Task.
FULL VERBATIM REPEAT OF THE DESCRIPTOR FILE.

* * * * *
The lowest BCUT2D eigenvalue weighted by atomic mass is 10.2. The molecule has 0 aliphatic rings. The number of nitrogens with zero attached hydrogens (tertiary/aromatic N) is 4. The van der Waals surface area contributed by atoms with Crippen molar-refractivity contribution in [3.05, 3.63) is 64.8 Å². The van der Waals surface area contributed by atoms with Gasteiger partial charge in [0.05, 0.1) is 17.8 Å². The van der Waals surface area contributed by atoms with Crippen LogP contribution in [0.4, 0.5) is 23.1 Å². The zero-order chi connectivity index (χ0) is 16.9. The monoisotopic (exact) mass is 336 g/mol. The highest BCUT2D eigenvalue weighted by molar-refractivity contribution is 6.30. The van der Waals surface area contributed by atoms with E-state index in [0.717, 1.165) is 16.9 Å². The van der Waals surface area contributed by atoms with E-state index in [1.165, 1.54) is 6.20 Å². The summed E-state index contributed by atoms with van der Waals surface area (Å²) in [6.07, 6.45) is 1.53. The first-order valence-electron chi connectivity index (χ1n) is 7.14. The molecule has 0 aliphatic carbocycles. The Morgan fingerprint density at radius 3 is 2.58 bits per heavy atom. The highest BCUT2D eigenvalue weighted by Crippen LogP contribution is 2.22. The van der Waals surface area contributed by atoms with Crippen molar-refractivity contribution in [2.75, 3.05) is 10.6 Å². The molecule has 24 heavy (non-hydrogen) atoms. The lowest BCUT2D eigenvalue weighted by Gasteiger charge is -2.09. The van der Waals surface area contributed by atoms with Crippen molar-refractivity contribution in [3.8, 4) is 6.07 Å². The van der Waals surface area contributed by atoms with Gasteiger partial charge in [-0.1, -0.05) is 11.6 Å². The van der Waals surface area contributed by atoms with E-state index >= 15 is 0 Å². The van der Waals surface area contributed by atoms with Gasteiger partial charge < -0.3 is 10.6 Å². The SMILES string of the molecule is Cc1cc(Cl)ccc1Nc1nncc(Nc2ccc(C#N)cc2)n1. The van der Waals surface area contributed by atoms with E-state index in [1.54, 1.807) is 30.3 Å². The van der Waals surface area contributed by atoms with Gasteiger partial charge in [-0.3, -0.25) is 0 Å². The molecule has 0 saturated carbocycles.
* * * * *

The lowest BCUT2D eigenvalue weighted by atomic mass is 10.2. The molecule has 0 aliphatic rings. The number of nitrogens with zero attached hydrogens (tertiary/aromatic N) is 4. The van der Waals surface area contributed by atoms with Crippen molar-refractivity contribution in [3.05, 3.63) is 64.8 Å². The van der Waals surface area contributed by atoms with Gasteiger partial charge in [0.05, 0.1) is 17.8 Å². The van der Waals surface area contributed by atoms with Crippen LogP contribution in [0.4, 0.5) is 23.1 Å². The zero-order chi connectivity index (χ0) is 16.9. The monoisotopic (exact) mass is 336 g/mol. The highest BCUT2D eigenvalue weighted by molar-refractivity contribution is 6.30. The van der Waals surface area contributed by atoms with E-state index in [0.717, 1.165) is 16.9 Å². The van der Waals surface area contributed by atoms with E-state index in [1.165, 1.54) is 6.20 Å². The summed E-state index contributed by atoms with van der Waals surface area (Å²) in [6.07, 6.45) is 1.53. The first-order valence-electron chi connectivity index (χ1n) is 7.14. The molecule has 0 aliphatic carbocycles. The Morgan fingerprint density at radius 3 is 2.58 bits per heavy atom. The highest BCUT2D eigenvalue weighted by Crippen LogP contribution is 2.22. The van der Waals surface area contributed by atoms with Crippen molar-refractivity contribution in [2.75, 3.05) is 10.6 Å². The molecule has 24 heavy (non-hydrogen) atoms. The lowest BCUT2D eigenvalue weighted by Gasteiger charge is -2.09. The van der Waals surface area contributed by atoms with Crippen molar-refractivity contribution in [3.8, 4) is 6.07 Å². The van der Waals surface area contributed by atoms with Gasteiger partial charge in [-0.1, -0.05) is 11.6 Å². The van der Waals surface area contributed by atoms with E-state index >= 15 is 0 Å². The van der Waals surface area contributed by atoms with Gasteiger partial charge < -0.3 is 10.6 Å². The SMILES string of the molecule is Cc1cc(Cl)ccc1Nc1nncc(Nc2ccc(C#N)cc2)n1. The van der Waals surface area contributed by atoms with E-state index in [1.54, 1.807) is 30.3 Å². The van der Waals surface area contributed by atoms with Gasteiger partial charge in [-0.3, -0.25) is 0 Å². The molecule has 0 saturated carbocycles.